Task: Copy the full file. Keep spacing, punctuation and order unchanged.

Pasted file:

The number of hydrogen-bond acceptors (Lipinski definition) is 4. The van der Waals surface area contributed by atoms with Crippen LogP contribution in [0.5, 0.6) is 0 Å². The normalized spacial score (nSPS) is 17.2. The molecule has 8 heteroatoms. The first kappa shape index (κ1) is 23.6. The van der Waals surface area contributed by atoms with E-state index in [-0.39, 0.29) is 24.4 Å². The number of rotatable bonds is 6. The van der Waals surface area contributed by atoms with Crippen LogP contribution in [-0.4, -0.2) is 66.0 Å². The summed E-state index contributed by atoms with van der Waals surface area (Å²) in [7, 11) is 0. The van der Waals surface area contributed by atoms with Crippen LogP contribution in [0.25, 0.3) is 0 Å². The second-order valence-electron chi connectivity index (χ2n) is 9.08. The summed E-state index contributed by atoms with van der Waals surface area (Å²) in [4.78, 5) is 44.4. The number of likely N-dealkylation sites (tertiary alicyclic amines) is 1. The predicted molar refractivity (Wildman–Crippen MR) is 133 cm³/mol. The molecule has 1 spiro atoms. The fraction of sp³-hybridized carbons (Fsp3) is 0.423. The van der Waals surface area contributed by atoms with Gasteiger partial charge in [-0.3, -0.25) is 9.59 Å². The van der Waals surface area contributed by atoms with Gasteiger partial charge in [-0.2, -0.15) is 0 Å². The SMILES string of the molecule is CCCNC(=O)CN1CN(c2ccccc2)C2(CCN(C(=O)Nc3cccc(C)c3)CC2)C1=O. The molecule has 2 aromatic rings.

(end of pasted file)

The number of hydrogen-bond acceptors (Lipinski definition) is 4. The van der Waals surface area contributed by atoms with Crippen LogP contribution in [0.5, 0.6) is 0 Å². The normalized spacial score (nSPS) is 17.2. The molecule has 8 heteroatoms. The first kappa shape index (κ1) is 23.6. The van der Waals surface area contributed by atoms with E-state index in [-0.39, 0.29) is 24.4 Å². The number of rotatable bonds is 6. The van der Waals surface area contributed by atoms with Crippen LogP contribution in [-0.4, -0.2) is 66.0 Å². The summed E-state index contributed by atoms with van der Waals surface area (Å²) in [7, 11) is 0. The van der Waals surface area contributed by atoms with Crippen LogP contribution in [0.25, 0.3) is 0 Å². The second-order valence-electron chi connectivity index (χ2n) is 9.08. The summed E-state index contributed by atoms with van der Waals surface area (Å²) in [4.78, 5) is 44.4. The number of likely N-dealkylation sites (tertiary alicyclic amines) is 1. The predicted molar refractivity (Wildman–Crippen MR) is 133 cm³/mol. The molecule has 1 spiro atoms. The fraction of sp³-hybridized carbons (Fsp3) is 0.423. The van der Waals surface area contributed by atoms with Gasteiger partial charge in [-0.3, -0.25) is 9.59 Å². The van der Waals surface area contributed by atoms with Gasteiger partial charge in [-0.2, -0.15) is 0 Å². The SMILES string of the molecule is CCCNC(=O)CN1CN(c2ccccc2)C2(CCN(C(=O)Nc3cccc(C)c3)CC2)C1=O. The molecule has 2 aromatic rings.